What do you think people get out of playing goalball?

People play for lots of different reasons but I think everyone enjoys being part of a like-minded visually-impaired community, Awareness and exposure are the key elements to growing the sport. As an athlete with Goalball UK (the national governing body) I want introduce it to as many people as possible.

Should Goalball be televised more frequently?

Unfortunately, Goalball isn’t shown live on TV in the UK as part of the Paralympic coverage. Even at London 2012 it was restricted to a few minutes of highlights each day. Moving towards theb 2020 and 2024 Games, we hope this will change.

Is the ethos behind Goalball that everybody should a chance to play sports regardless of their ability – or disability?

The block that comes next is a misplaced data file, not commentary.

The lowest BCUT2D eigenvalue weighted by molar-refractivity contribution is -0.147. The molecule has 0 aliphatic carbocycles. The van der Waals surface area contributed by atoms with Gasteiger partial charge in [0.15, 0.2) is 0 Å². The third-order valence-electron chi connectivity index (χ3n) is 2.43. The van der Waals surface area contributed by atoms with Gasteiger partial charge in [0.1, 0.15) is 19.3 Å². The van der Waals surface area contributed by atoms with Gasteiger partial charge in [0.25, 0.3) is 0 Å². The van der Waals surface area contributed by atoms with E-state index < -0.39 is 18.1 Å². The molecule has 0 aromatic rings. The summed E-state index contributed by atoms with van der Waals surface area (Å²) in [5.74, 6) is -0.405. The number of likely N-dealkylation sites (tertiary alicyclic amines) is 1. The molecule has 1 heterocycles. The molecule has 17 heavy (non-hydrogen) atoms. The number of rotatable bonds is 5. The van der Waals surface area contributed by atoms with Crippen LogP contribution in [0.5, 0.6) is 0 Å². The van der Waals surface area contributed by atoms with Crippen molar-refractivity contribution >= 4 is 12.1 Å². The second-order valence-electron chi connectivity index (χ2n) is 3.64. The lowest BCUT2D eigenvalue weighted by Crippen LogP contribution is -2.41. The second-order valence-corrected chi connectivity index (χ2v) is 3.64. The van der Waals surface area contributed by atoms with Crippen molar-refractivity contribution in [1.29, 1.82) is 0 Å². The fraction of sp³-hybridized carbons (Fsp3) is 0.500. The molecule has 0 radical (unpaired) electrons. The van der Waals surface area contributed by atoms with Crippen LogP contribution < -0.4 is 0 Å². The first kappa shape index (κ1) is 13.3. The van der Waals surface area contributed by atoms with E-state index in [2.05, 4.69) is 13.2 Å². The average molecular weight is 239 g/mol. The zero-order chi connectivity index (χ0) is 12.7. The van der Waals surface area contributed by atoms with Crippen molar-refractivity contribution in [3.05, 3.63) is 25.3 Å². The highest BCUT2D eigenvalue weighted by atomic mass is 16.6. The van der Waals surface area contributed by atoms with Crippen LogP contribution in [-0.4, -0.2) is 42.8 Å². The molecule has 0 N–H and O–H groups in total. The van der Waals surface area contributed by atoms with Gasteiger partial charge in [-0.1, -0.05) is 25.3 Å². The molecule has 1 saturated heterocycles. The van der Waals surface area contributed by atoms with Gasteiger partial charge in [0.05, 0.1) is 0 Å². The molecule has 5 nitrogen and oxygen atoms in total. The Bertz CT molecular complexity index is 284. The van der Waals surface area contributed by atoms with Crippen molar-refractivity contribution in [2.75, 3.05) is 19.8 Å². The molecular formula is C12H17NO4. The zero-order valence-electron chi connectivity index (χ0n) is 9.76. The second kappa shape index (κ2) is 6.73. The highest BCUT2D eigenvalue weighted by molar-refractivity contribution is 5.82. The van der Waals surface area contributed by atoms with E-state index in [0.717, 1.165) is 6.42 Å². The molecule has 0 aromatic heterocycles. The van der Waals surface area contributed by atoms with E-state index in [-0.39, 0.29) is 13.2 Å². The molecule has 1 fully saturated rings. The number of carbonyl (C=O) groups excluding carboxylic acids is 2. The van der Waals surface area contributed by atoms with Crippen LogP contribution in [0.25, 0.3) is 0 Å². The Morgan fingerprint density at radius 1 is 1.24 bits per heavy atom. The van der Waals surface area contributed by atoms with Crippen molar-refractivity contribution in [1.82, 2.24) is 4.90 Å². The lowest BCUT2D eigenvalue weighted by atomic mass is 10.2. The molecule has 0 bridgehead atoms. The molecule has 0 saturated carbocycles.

I think all sports should be inclusive to everyone, regardless of their ability or disability.  Goalball is specifically designed for people with a visual impairment but that doesn’t mean someone with a different or additional disability can’t play the game.

Is it a sport that can played by mixed teams of able and disabled players?

The great thing about Goalball is anyone of any sight can play the game on a level playing field as everyone wears black out eye shades in the game.

In our UK National League, we have teams made up of visually impaired and sighted players.  However, at the international level you have to be visually impaired – roughly less than 10% vision to play.

At major competitions we get classified by the International Blind Sports Federation (IBSA).

What would your advice be for someone with a vision impairment who wants to get into Goalball? 

Find a local club or taster day via the Goalball UK website (www.goalballuk.com) and give it a go! You’ll love it!

Feature image: courtesy of Alex Bunney and Goalball UK